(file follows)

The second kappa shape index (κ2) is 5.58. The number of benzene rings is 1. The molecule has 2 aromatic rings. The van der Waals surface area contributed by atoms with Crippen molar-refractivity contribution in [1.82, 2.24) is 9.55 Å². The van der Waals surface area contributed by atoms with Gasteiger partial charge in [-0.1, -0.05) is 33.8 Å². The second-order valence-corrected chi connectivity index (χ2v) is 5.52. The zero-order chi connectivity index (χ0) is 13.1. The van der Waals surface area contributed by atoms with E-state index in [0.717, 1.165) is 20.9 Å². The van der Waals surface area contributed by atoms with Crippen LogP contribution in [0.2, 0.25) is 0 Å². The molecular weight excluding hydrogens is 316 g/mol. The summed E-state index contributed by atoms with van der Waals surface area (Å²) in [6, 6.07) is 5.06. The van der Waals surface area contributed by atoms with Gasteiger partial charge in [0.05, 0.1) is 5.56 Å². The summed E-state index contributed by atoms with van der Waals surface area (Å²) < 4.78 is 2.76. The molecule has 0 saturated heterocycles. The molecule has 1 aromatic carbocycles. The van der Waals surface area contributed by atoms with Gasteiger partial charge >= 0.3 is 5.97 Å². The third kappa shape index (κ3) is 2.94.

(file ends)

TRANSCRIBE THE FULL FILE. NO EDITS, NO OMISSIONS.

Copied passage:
The second kappa shape index (κ2) is 5.58. The number of benzene rings is 1. The molecule has 2 aromatic rings. The van der Waals surface area contributed by atoms with Crippen molar-refractivity contribution in [1.82, 2.24) is 9.55 Å². The van der Waals surface area contributed by atoms with Gasteiger partial charge in [-0.1, -0.05) is 33.8 Å². The second-order valence-corrected chi connectivity index (χ2v) is 5.52. The zero-order chi connectivity index (χ0) is 13.1. The van der Waals surface area contributed by atoms with E-state index in [0.717, 1.165) is 20.9 Å². The van der Waals surface area contributed by atoms with Crippen LogP contribution in [0.2, 0.25) is 0 Å². The molecular weight excluding hydrogens is 316 g/mol. The summed E-state index contributed by atoms with van der Waals surface area (Å²) in [6, 6.07) is 5.06. The van der Waals surface area contributed by atoms with Gasteiger partial charge in [0.05, 0.1) is 5.56 Å². The summed E-state index contributed by atoms with van der Waals surface area (Å²) < 4.78 is 2.76. The molecule has 0 saturated heterocycles. The molecule has 1 aromatic carbocycles. The van der Waals surface area contributed by atoms with Gasteiger partial charge >= 0.3 is 5.97 Å². The third kappa shape index (κ3) is 2.94.